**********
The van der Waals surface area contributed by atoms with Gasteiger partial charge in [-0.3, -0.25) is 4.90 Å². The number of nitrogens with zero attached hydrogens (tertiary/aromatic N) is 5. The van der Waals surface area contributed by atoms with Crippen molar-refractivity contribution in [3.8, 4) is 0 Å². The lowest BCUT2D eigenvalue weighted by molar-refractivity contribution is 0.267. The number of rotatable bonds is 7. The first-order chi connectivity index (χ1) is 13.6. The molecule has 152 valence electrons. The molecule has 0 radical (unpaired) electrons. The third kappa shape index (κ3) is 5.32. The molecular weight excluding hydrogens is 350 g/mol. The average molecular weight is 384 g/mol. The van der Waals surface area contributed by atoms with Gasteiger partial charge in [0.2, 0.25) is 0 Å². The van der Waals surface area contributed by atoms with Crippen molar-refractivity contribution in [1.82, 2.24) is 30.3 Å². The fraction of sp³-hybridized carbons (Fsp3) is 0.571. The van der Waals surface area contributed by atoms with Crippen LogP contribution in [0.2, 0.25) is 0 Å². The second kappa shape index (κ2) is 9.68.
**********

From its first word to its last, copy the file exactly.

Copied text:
The van der Waals surface area contributed by atoms with Gasteiger partial charge in [-0.3, -0.25) is 4.90 Å². The number of nitrogens with zero attached hydrogens (tertiary/aromatic N) is 5. The van der Waals surface area contributed by atoms with Crippen molar-refractivity contribution in [3.8, 4) is 0 Å². The lowest BCUT2D eigenvalue weighted by molar-refractivity contribution is 0.267. The number of rotatable bonds is 7. The first-order chi connectivity index (χ1) is 13.6. The molecule has 152 valence electrons. The molecule has 0 radical (unpaired) electrons. The third kappa shape index (κ3) is 5.32. The molecular weight excluding hydrogens is 350 g/mol. The average molecular weight is 384 g/mol. The van der Waals surface area contributed by atoms with Gasteiger partial charge in [0.2, 0.25) is 0 Å². The van der Waals surface area contributed by atoms with Crippen molar-refractivity contribution in [1.82, 2.24) is 30.3 Å². The fraction of sp³-hybridized carbons (Fsp3) is 0.571. The van der Waals surface area contributed by atoms with Crippen LogP contribution in [0.2, 0.25) is 0 Å². The second kappa shape index (κ2) is 9.68.